Page last updated at 10:48 GMT, Monday, 18 May 2009 11:48 UK

Database of all children launched

Victoria Climbie
The database was proposed after the death of Victoria Climbie

A controversial database which holds the details of every child in England has become available to childcare professionals for the first time.

ContactPoint, a response to Lord Laming's report following the death of Victoria Climbie, is beginning its national roll-out in the north west.

But the system, costing £224m, has been delayed twice amid data security fears.

The government says it will enable more co-ordinated services for children and ensure none slips through the net.

It will hold the details of 11 million children and young people aged up to 18 years.

The delays were prompted by concerns over access to the database. In 2007, a report into the project by auditors Deloitte and Touche said it could never be totally secure.

Last summer ministers delayed the database, admitting there were some "issues" identified in testing.

It says 390,000 people will have access to the database, but will have gone through stringent security training.

'Save time'

The system will be available to workers in 17 local authorities in the north west of England, before eventually being rolled out across the rest of the country.

More than 51,000 children deemed vulnerable will have their identities and information shielded, the government says, after fears were raised that information about children's whereabouts could fall into the wrong hands.

CONTACTPOINT DATA
Name, address, date of birth, gender and contact details for parents or carers
Each child also has a unique identifying number
Details of the child's school and GP practice and for other practitioners or services working with the child
Whether the practitioner is the lead professional for that child
Source: DCSF

The government said the database was vital to prevent any child slipping through the net, and would enable professionals to see quickly and easily which other services and people were in contact with a child.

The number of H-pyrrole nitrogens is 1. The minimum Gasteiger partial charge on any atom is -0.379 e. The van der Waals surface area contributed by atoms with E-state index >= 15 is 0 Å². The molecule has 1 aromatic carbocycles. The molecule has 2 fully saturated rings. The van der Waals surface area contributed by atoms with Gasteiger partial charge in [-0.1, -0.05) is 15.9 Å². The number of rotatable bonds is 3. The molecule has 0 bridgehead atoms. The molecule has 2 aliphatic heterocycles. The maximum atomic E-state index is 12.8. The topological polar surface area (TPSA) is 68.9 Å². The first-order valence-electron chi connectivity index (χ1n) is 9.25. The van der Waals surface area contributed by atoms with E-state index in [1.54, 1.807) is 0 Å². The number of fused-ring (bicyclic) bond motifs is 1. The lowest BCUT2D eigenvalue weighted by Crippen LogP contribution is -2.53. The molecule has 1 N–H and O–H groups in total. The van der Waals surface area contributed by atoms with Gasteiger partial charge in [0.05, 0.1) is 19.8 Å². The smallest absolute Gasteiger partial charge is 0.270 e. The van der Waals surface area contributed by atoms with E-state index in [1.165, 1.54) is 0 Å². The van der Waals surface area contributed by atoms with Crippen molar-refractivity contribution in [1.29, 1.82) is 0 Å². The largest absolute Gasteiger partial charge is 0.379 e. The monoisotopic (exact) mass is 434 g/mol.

England's children's minister, Delyth Morgan, said: "Under current arrangements if a practitioner believes that a child is at risk or may need additional support, for example if they have a disability, they may have no way of knowing whether other services might already be in contact with that child.

"We estimate that ContactPoint, when fully operational, can save at least five million hours of professionals' time, freeing them up from trying to track down other practitioners and enabling them to spend more time on the child."

The Conservatives have called for the database to be scrapped.

But it has been welcomed by the chief executive of children's charity Barnardo's, Martin Narey, who said it "would make it easier to deliver better-co-ordinated services".



Print Sponsor


SEE ALSO
Action pledged over child safety
12 Mar 09 |  England
Reaction: child protection report
12 Mar 09 |  England
Action urged on child protection
12 Mar 09 |  England
390,000 to access child database
26 Jan 09 |  Education
Database of children is delayed
28 Aug 08 |  Education
Child database system postponed
27 Nov 07 |  Education

RELATED INTERNET LINKS
The BBC is not responsible for the content of external internet sites



FEATURES, VIEWS, ANALYSIS
Has China's housing bubble burst?
How the world's oldest clove tree defied an empire
Why Royal Ballet principal Sergei Polunin quit

BBC navigation

BBC © 2014 The BBC is not responsible for the content of external sites. Read more.

This page is best viewed in an up-to-date web browser with style sheets (CSS) enabled. While you will be able to view the content of this page in your current browser, you will not be able to get the full visual experience. Please consider upgrading your browser software or enabling style sheets (CSS) if you are able to do so.

Americas Africa Europe Middle East South Asia Asia Pacific